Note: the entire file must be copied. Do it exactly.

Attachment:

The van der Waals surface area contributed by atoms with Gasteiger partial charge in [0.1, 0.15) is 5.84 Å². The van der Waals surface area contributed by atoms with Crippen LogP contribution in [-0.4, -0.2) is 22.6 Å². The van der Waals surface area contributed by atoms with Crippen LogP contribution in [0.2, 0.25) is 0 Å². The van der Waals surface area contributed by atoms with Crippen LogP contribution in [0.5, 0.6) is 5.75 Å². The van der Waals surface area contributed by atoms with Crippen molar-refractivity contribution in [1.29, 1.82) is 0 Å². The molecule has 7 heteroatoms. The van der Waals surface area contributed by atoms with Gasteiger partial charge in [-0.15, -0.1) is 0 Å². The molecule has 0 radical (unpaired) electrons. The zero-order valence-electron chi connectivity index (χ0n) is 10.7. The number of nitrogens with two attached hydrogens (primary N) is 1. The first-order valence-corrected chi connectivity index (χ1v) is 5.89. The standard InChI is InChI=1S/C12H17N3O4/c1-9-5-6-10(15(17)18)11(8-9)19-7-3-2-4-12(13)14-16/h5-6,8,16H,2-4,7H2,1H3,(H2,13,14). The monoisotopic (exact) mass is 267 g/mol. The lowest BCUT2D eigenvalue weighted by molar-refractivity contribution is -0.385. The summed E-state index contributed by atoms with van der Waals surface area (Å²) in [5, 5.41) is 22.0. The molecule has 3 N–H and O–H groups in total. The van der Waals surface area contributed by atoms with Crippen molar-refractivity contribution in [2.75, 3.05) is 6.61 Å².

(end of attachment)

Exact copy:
The van der Waals surface area contributed by atoms with Gasteiger partial charge in [0.1, 0.15) is 5.84 Å². The van der Waals surface area contributed by atoms with Crippen LogP contribution in [-0.4, -0.2) is 22.6 Å². The van der Waals surface area contributed by atoms with Crippen LogP contribution in [0.2, 0.25) is 0 Å². The van der Waals surface area contributed by atoms with Crippen LogP contribution in [0.5, 0.6) is 5.75 Å². The van der Waals surface area contributed by atoms with Crippen molar-refractivity contribution in [1.29, 1.82) is 0 Å². The molecule has 7 heteroatoms. The van der Waals surface area contributed by atoms with Gasteiger partial charge in [-0.15, -0.1) is 0 Å². The molecule has 0 radical (unpaired) electrons. The zero-order valence-electron chi connectivity index (χ0n) is 10.7. The number of nitrogens with two attached hydrogens (primary N) is 1. The first-order valence-corrected chi connectivity index (χ1v) is 5.89. The standard InChI is InChI=1S/C12H17N3O4/c1-9-5-6-10(15(17)18)11(8-9)19-7-3-2-4-12(13)14-16/h5-6,8,16H,2-4,7H2,1H3,(H2,13,14). The monoisotopic (exact) mass is 267 g/mol. The lowest BCUT2D eigenvalue weighted by molar-refractivity contribution is -0.385. The summed E-state index contributed by atoms with van der Waals surface area (Å²) in [5, 5.41) is 22.0. The molecule has 3 N–H and O–H groups in total. The van der Waals surface area contributed by atoms with Crippen molar-refractivity contribution in [2.75, 3.05) is 6.61 Å².